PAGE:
Media, Federal Budget


When you buy a death notice in The Seattle Times and the Seattle Post-Intelligencer, you get as much space as you're willing to pay for. A family also gets to say anything it wants about the deceased, whose departure from this reality is the only fact the newspapers' advertising department confirms. So it was for the family of Stephen Byrne, 50, who shot himself at his Edmonds home Nov. 22. Said his lengthy death notice in Sunday and Monday editions this week: "More than anything in the world, Steve loved his daughters, Kelsey and Hayley. . . . He taught them by example to love the world, to be adventurous, and to be gentle. There is great tragedy in how his life ended, and theirs, but know that this was a loving, good man who did the best he could while struggling against an incomprehensible burden that none of those of us who loved him could have known. . . . Steve was preceded in death by his father, John J. Byrne in 1997." All no doubt true, but not the complete truth. Stephen Byrne's daughters, ages 11 and 9, also preceded him in death, probably by minutes or hours, because he apparently killed them before killing himself. That version of reality, found in the news coverage of the same newspapers, wasn't lost on a number of Times and P-I readers, who asked how the papers could have printed such a sanitized account of a man's life, even if his relatives paid for it. (Interestingly, though she wasn't mentioned in the death notice, Byrne's ex-wife and the girls' mother, Suzanne Dawson, was OK with how it turned out, says Times spokesperson Kerry Coughlin.) It does raise questions about the gray area of paid death notices, which supposedly are factual, but selectively so, and, as a practical matter, can't be held to the same standard as content created by a newspaper's journalists. The ideal for us readers, of course,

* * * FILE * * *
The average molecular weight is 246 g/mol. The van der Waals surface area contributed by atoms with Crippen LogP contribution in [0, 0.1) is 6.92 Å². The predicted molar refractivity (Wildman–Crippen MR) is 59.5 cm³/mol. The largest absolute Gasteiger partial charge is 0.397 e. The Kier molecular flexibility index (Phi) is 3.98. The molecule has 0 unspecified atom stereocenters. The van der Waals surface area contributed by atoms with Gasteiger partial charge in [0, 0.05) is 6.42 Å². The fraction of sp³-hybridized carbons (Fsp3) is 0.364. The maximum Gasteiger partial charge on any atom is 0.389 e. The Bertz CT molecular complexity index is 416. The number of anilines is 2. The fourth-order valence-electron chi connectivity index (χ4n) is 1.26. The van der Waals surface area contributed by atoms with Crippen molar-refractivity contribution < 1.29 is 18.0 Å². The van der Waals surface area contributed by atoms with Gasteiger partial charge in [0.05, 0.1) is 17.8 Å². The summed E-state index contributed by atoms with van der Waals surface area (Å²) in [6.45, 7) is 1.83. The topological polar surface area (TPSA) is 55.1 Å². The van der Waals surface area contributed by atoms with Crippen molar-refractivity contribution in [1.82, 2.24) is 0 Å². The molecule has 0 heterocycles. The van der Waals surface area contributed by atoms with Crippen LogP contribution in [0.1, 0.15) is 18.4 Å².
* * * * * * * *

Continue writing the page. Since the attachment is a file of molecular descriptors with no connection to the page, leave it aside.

would be to have a staff of reporters write about every ordinary or extraordinary person who dies around here, for their lives often are fascinating, and they all have left a mark. But that would be prohibitively expensive for a newspaper to do. As the Byrne death notice demonstrates, you get what you pay for. Reader beware. CHUCK TAYLOR

Federal Budget

While fiscally conservative—cough!—President Bush last week was approving an $800 billion increase in the debt ceiling, the D.C. watchdog group Citizens Against Government Waste announced its "Pork Advisory Level" had been raised to red, or severe. The feared weapon of mass deception was a $388 billion omnibus spending package pushed through Congress, containing God knows what. Buried within 1,690 pages are thousands of pork-barrel special-interest projects. For those of us in Washington state, the pork news is good, or bad, depending on your view. (One man's pork is another man's white meat.) According to the waste-fighting group's annual Pig Book, our state slipped from 12th to 22nd, garnering just $250 million, an average of $41 per person (the national average is $31). Many state projects on the list, overwhelmingly transportation-related, seemed worthwhile. Still, there was that $1 million "wind turbine effort in Bellevue" and another million for something called an "integrated data query sharing system for maritime domain awareness." Alaska once again led the field, snagging $808 per person. Among the items pulled from the greasy bag of that Santa Claus of pork, Republican Sen. Ted Stevens, was $200,000 for recreation improvements at a place called the North Pole. Reindeer just wanna have fun, too. RICK ANDERSON

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